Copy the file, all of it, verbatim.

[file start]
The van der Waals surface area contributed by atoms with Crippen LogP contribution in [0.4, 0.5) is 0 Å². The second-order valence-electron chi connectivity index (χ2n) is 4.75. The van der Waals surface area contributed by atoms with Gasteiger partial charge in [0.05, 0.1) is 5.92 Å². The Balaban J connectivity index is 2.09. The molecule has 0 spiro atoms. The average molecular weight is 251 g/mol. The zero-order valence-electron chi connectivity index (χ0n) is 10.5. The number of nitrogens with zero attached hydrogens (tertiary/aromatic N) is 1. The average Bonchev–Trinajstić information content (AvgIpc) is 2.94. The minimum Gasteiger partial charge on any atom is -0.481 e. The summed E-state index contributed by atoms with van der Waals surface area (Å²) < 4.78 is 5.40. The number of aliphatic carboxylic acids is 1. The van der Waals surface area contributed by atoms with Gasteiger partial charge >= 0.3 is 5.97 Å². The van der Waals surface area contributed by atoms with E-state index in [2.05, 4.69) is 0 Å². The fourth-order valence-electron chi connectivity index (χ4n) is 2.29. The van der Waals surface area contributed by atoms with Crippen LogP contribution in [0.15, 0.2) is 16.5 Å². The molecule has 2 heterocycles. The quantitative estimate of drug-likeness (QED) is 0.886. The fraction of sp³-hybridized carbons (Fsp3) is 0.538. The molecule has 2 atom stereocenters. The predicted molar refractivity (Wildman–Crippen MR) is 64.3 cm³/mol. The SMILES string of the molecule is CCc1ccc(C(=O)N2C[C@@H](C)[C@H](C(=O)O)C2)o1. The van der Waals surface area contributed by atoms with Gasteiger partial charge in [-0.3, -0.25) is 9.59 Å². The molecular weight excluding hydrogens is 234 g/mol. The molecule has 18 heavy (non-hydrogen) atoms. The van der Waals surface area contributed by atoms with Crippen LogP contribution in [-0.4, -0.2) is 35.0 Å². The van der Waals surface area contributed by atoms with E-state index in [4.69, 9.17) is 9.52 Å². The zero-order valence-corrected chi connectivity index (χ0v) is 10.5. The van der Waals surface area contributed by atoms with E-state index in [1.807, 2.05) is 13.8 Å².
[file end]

The van der Waals surface area contributed by atoms with Crippen LogP contribution in [0.4, 0.5) is 0 Å². The second-order valence-electron chi connectivity index (χ2n) is 4.75. The van der Waals surface area contributed by atoms with Gasteiger partial charge in [0.05, 0.1) is 5.92 Å². The Balaban J connectivity index is 2.09. The molecule has 0 spiro atoms. The average molecular weight is 251 g/mol. The zero-order valence-electron chi connectivity index (χ0n) is 10.5. The number of nitrogens with zero attached hydrogens (tertiary/aromatic N) is 1. The average Bonchev–Trinajstić information content (AvgIpc) is 2.94. The minimum Gasteiger partial charge on any atom is -0.481 e. The summed E-state index contributed by atoms with van der Waals surface area (Å²) < 4.78 is 5.40. The number of aliphatic carboxylic acids is 1. The van der Waals surface area contributed by atoms with Gasteiger partial charge >= 0.3 is 5.97 Å². The van der Waals surface area contributed by atoms with E-state index in [2.05, 4.69) is 0 Å². The fourth-order valence-electron chi connectivity index (χ4n) is 2.29. The van der Waals surface area contributed by atoms with Crippen LogP contribution in [0.15, 0.2) is 16.5 Å². The molecule has 2 heterocycles. The quantitative estimate of drug-likeness (QED) is 0.886. The fraction of sp³-hybridized carbons (Fsp3) is 0.538. The molecule has 2 atom stereocenters. The predicted molar refractivity (Wildman–Crippen MR) is 64.3 cm³/mol. The SMILES string of the molecule is CCc1ccc(C(=O)N2C[C@@H](C)[C@H](C(=O)O)C2)o1. The van der Waals surface area contributed by atoms with Gasteiger partial charge in [-0.3, -0.25) is 9.59 Å². The molecular weight excluding hydrogens is 234 g/mol. The molecule has 18 heavy (non-hydrogen) atoms. The van der Waals surface area contributed by atoms with Crippen LogP contribution in [-0.4, -0.2) is 35.0 Å². The van der Waals surface area contributed by atoms with E-state index in [4.69, 9.17) is 9.52 Å². The zero-order valence-corrected chi connectivity index (χ0v) is 10.5. The van der Waals surface area contributed by atoms with E-state index in [1.807, 2.05) is 13.8 Å².